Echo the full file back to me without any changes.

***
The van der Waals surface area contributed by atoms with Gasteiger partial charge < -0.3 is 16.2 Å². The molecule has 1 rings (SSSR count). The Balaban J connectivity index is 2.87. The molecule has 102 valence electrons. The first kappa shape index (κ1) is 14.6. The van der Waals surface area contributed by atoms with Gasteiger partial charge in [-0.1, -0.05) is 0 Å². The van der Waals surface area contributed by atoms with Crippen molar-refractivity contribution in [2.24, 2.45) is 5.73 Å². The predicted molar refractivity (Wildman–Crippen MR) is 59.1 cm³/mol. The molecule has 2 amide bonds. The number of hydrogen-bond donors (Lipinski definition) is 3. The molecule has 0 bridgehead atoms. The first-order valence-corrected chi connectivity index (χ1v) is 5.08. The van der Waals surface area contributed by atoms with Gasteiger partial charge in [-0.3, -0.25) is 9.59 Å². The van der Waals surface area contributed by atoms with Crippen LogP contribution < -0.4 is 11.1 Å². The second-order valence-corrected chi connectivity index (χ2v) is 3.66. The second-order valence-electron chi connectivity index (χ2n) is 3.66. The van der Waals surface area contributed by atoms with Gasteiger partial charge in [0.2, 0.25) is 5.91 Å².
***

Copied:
The van der Waals surface area contributed by atoms with Gasteiger partial charge < -0.3 is 16.2 Å². The molecule has 1 rings (SSSR count). The Balaban J connectivity index is 2.87. The molecule has 102 valence electrons. The first kappa shape index (κ1) is 14.6. The van der Waals surface area contributed by atoms with Gasteiger partial charge in [-0.1, -0.05) is 0 Å². The van der Waals surface area contributed by atoms with Crippen molar-refractivity contribution in [2.24, 2.45) is 5.73 Å². The predicted molar refractivity (Wildman–Crippen MR) is 59.1 cm³/mol. The molecule has 2 amide bonds. The number of hydrogen-bond donors (Lipinski definition) is 3. The molecule has 0 bridgehead atoms. The first-order valence-corrected chi connectivity index (χ1v) is 5.08. The van der Waals surface area contributed by atoms with Gasteiger partial charge in [-0.3, -0.25) is 9.59 Å². The van der Waals surface area contributed by atoms with Crippen LogP contribution < -0.4 is 11.1 Å². The second-order valence-corrected chi connectivity index (χ2v) is 3.66. The second-order valence-electron chi connectivity index (χ2n) is 3.66. The van der Waals surface area contributed by atoms with Gasteiger partial charge in [0.2, 0.25) is 5.91 Å².